Piano Rarities and a Piers Lane concert

I play the organ and many organists and enthusiasts will know the March Triumphale on Nun danket alle Gott. Fewer will know some of the other chorale-based pieces. The Sarabande on Freu dich sehr is one I regularly play whilst waiting for the action at weddings and funerals and it works well on our small parish church organ. I also like Schmucke dich. Maybe some of the progressions are a little tortuous but it does have some gorgeous moments. It needs some lingering and some moving on (ie. rubato) and it needs a more romantic organ to grade the crescendi and diminuendi.
There are few versions on youtube. Here’s one
The last one I’ll mention here is O Gott, du frommer Gott. A more funereal one and for some it will be music that gives organs and organists a bad name, but in the right setting with the right instrument is has something to say. Now I hear someone else playing it Howells D-flat Rhapsody comes to mind.

It’s taken me a long time to come to my main point. Radio 3 played Karg Elert’s Arabeske for piano the other morning and I thought ‘what a piece’ – typical romantic piano figuration and harmonies. A lollipop or encore piece. Here’s the score. There are very few recordings of it. Karg Elert Arabeske played by Piers Lane.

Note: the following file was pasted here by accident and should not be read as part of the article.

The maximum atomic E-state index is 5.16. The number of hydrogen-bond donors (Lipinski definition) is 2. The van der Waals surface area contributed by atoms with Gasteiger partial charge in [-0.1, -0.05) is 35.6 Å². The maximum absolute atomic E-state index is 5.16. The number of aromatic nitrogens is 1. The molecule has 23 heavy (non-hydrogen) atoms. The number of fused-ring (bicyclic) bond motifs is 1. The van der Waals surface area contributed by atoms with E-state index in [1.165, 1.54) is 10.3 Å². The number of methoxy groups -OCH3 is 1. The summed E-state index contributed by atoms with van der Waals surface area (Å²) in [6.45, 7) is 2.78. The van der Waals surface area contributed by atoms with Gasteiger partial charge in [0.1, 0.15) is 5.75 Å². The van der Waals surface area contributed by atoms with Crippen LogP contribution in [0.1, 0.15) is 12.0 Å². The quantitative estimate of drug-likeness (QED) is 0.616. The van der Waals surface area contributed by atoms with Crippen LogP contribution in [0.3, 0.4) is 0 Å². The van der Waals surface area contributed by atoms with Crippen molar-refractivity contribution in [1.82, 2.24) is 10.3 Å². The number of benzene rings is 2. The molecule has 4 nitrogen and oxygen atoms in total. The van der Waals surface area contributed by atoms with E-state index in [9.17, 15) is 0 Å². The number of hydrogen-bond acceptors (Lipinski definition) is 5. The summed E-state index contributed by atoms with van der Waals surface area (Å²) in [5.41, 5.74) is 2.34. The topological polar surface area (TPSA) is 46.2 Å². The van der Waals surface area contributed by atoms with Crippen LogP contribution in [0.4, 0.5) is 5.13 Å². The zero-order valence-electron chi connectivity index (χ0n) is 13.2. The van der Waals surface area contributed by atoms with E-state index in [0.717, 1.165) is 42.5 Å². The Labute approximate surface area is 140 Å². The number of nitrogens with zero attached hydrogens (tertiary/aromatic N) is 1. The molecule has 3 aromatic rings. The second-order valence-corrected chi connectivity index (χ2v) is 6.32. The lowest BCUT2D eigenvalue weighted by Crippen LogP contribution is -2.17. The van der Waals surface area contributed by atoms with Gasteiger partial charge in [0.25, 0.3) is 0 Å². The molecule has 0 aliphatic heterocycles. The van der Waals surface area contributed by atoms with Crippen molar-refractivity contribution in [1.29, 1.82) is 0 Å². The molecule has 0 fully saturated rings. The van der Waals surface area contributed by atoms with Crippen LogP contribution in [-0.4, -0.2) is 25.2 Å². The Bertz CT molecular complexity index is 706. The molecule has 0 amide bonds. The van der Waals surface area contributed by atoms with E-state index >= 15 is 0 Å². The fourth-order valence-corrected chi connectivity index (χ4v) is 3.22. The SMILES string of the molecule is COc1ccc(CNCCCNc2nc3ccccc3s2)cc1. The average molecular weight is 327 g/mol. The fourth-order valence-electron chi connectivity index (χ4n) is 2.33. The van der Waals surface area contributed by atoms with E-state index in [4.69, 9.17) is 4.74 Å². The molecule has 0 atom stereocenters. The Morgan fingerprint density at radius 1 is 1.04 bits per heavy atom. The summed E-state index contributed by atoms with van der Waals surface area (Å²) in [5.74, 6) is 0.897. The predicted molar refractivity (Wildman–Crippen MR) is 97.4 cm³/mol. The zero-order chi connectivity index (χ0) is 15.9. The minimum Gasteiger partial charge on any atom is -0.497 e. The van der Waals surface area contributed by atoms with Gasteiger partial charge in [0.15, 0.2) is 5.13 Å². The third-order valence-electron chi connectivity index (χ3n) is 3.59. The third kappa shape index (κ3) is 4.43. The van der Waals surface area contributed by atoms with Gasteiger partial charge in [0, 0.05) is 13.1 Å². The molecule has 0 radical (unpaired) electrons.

I happened to see Piers in Leicester last week playing Chopin Sonata no 2 and Stravinsky Petrushka. The first time I’d heard and seen the latter live. it was truly spectacular – how the fingers (and arms, of course) move so fast, so many notes to remember and so often the 2 hands would be managing 3 elements of the texture. However what I will remember most is the sheer beauty of Chopin’s D flat nocturne. Complete control of the tone and so many shades of quiet playing.

My other rarities are 2 piece by Adolph von Henselt – Voglein and Gondola. I was skimming through some old magazines before chucking them out and there was an artcle and von Henselt. Voglein appears to have been more regularly played by pianists of the past (including Rachmaninov and Eileen Joyce).

Yet again I’m thrilled to discover new pieces.